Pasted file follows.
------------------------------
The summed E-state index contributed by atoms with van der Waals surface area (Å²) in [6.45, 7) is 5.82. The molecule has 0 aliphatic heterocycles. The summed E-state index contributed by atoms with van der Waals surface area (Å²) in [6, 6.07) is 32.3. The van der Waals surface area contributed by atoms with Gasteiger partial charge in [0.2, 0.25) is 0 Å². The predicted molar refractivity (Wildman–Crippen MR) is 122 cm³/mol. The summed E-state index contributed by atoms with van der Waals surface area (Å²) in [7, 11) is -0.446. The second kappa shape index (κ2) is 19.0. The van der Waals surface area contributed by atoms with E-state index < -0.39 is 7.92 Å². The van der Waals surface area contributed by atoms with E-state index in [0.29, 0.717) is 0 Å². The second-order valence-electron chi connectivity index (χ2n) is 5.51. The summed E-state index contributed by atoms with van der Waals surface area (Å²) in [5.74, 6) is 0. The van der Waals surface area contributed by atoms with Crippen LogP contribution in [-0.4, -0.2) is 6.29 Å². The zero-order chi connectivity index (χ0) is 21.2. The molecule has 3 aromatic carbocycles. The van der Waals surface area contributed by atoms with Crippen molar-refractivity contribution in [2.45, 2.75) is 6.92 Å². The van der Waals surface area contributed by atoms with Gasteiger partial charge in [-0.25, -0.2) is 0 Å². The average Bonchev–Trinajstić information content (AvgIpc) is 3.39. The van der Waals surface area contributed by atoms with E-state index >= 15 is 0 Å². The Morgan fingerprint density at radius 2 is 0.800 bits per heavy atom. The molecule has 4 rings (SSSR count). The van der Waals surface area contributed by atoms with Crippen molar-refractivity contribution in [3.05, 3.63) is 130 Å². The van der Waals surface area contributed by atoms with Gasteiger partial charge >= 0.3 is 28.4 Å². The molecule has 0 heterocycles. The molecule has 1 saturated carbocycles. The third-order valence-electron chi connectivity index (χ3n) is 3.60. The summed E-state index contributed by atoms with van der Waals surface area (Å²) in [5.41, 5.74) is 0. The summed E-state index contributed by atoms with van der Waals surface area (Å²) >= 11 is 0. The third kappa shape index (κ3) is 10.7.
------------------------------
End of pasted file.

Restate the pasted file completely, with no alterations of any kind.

The summed E-state index contributed by atoms with van der Waals surface area (Å²) in [6.45, 7) is 5.82. The molecule has 0 aliphatic heterocycles. The summed E-state index contributed by atoms with van der Waals surface area (Å²) in [6, 6.07) is 32.3. The van der Waals surface area contributed by atoms with Gasteiger partial charge in [0.2, 0.25) is 0 Å². The predicted molar refractivity (Wildman–Crippen MR) is 122 cm³/mol. The summed E-state index contributed by atoms with van der Waals surface area (Å²) in [7, 11) is -0.446. The second kappa shape index (κ2) is 19.0. The van der Waals surface area contributed by atoms with E-state index < -0.39 is 7.92 Å². The van der Waals surface area contributed by atoms with E-state index in [0.29, 0.717) is 0 Å². The second-order valence-electron chi connectivity index (χ2n) is 5.51. The summed E-state index contributed by atoms with van der Waals surface area (Å²) in [5.74, 6) is 0. The van der Waals surface area contributed by atoms with Crippen LogP contribution in [-0.4, -0.2) is 6.29 Å². The zero-order chi connectivity index (χ0) is 21.2. The molecule has 3 aromatic carbocycles. The van der Waals surface area contributed by atoms with Crippen molar-refractivity contribution in [2.45, 2.75) is 6.92 Å². The van der Waals surface area contributed by atoms with Gasteiger partial charge in [-0.25, -0.2) is 0 Å². The average Bonchev–Trinajstić information content (AvgIpc) is 3.39. The van der Waals surface area contributed by atoms with E-state index >= 15 is 0 Å². The Morgan fingerprint density at radius 2 is 0.800 bits per heavy atom. The molecule has 4 rings (SSSR count). The van der Waals surface area contributed by atoms with Crippen molar-refractivity contribution in [3.05, 3.63) is 130 Å². The van der Waals surface area contributed by atoms with Gasteiger partial charge >= 0.3 is 28.4 Å². The molecule has 0 heterocycles. The molecule has 1 saturated carbocycles. The third-order valence-electron chi connectivity index (χ3n) is 3.60. The summed E-state index contributed by atoms with van der Waals surface area (Å²) in [5.41, 5.74) is 0. The summed E-state index contributed by atoms with van der Waals surface area (Å²) >= 11 is 0. The third kappa shape index (κ3) is 10.7.